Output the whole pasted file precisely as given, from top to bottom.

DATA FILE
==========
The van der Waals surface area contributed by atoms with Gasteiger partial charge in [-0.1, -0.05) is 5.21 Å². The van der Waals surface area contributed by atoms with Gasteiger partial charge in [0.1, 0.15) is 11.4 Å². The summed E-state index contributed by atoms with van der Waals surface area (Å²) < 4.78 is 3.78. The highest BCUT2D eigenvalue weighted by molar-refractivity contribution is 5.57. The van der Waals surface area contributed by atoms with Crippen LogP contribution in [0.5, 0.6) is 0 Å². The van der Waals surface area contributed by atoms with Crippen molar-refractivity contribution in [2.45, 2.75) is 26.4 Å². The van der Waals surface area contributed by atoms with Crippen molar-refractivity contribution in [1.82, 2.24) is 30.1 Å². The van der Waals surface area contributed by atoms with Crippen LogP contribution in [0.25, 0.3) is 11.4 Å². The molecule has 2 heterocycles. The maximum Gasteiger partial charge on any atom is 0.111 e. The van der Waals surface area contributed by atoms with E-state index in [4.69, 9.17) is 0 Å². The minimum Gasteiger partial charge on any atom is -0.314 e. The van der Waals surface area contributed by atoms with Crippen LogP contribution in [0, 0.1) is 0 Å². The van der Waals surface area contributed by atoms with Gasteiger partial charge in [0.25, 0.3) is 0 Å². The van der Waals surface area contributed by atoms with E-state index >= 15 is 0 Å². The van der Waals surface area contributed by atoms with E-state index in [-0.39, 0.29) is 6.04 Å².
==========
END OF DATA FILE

The van der Waals surface area contributed by atoms with Gasteiger partial charge in [-0.1, -0.05) is 5.21 Å². The van der Waals surface area contributed by atoms with Gasteiger partial charge in [0.1, 0.15) is 11.4 Å². The summed E-state index contributed by atoms with van der Waals surface area (Å²) < 4.78 is 3.78. The highest BCUT2D eigenvalue weighted by molar-refractivity contribution is 5.57. The van der Waals surface area contributed by atoms with Crippen LogP contribution in [0.5, 0.6) is 0 Å². The van der Waals surface area contributed by atoms with Crippen molar-refractivity contribution in [2.45, 2.75) is 26.4 Å². The van der Waals surface area contributed by atoms with Crippen molar-refractivity contribution in [1.82, 2.24) is 30.1 Å². The van der Waals surface area contributed by atoms with Crippen LogP contribution in [0.25, 0.3) is 11.4 Å². The molecule has 2 heterocycles. The maximum Gasteiger partial charge on any atom is 0.111 e. The van der Waals surface area contributed by atoms with E-state index in [4.69, 9.17) is 0 Å². The minimum Gasteiger partial charge on any atom is -0.314 e. The van der Waals surface area contributed by atoms with Crippen LogP contribution in [0, 0.1) is 0 Å². The van der Waals surface area contributed by atoms with Gasteiger partial charge in [0.25, 0.3) is 0 Å². The van der Waals surface area contributed by atoms with E-state index >= 15 is 0 Å². The van der Waals surface area contributed by atoms with E-state index in [-0.39, 0.29) is 6.04 Å².